Catherine D’Ignazio and Laura F. Klein wrote about the “god trick” in their book Data Feminism in 2020. The god trick is the appearance of neutrality. It comes up when I am teaching interactive information design and when someone realizes items of content they interact with and considered information are of questionable or unknown origin, and not information at all. It extends to messages and alerts that are not from who they appear to be, or that coerce. Students come to realize that they are numb to the quantity and quality of these noninformational and worse “bits” that they are exposed to. They realize that they spend their leisure time absently managing these bits – deleting spam while watching a movie after work, and that these micro interactions can leave a quiet numbing residue.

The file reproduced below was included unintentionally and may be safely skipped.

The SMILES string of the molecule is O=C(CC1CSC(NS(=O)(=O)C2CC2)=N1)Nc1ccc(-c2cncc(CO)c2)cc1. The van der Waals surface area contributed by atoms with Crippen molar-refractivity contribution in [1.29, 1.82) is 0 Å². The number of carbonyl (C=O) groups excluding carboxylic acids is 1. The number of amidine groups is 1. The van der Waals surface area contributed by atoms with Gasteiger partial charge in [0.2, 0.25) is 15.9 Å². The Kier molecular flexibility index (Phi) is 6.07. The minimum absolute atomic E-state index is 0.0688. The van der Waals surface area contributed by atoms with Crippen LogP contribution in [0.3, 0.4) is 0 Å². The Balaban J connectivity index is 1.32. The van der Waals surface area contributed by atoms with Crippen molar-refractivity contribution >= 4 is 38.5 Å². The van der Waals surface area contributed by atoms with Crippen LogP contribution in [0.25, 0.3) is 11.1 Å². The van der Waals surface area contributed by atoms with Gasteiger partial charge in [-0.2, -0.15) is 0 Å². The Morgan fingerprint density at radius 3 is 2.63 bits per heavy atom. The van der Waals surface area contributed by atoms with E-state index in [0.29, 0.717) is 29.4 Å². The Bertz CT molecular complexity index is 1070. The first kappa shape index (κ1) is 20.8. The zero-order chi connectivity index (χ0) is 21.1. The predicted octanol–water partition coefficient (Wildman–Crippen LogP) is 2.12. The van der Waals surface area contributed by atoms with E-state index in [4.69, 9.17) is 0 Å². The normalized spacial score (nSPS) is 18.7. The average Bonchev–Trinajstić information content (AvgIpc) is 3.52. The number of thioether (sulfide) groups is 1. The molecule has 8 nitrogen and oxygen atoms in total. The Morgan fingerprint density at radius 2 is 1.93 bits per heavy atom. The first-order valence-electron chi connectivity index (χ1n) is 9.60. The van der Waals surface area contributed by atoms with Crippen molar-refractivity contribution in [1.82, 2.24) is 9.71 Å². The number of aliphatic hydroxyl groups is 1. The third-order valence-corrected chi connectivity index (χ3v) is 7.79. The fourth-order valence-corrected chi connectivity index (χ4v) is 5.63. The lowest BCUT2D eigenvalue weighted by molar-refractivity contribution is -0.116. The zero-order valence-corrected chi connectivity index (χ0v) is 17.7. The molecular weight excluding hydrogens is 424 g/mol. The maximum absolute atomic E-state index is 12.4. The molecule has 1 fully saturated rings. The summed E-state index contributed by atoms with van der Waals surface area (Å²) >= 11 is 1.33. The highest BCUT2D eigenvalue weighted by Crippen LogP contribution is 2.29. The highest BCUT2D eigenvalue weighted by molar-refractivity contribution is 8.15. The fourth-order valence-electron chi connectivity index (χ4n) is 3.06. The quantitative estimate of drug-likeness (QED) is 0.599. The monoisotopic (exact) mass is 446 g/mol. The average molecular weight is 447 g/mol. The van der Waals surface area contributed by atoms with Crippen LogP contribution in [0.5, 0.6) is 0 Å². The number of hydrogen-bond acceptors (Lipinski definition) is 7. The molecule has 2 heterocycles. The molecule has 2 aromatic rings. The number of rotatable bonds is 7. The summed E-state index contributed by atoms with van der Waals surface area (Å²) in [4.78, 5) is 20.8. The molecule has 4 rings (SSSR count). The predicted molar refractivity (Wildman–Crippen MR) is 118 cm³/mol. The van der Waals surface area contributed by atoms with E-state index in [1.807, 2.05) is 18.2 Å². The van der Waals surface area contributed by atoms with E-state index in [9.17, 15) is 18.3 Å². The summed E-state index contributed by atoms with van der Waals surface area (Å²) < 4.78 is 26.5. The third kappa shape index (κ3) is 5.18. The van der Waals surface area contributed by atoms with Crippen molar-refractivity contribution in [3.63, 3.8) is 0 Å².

I argue that the god trick is an information architecture problem, and that we need to expand our influence to address it.
About the speakers
Tania is a human-centered design leader, researcher, educator and author. She teaches information and interaction design at Northeastern University. Her professional experience includes leading design in the product development group at the Harvard University Institute for Quantitative Social Science, co-founding the Boston UX firm Nimble Partners and working with clients including kayak.com, Napster, MIT and Oracle and defining service offerings and leading professional service designers at web personalization software pioneer ATG. Tania has a MDes in human-centered communication design from the Institute of Design at Illinois Institute of Technology and a BFA from Boston University.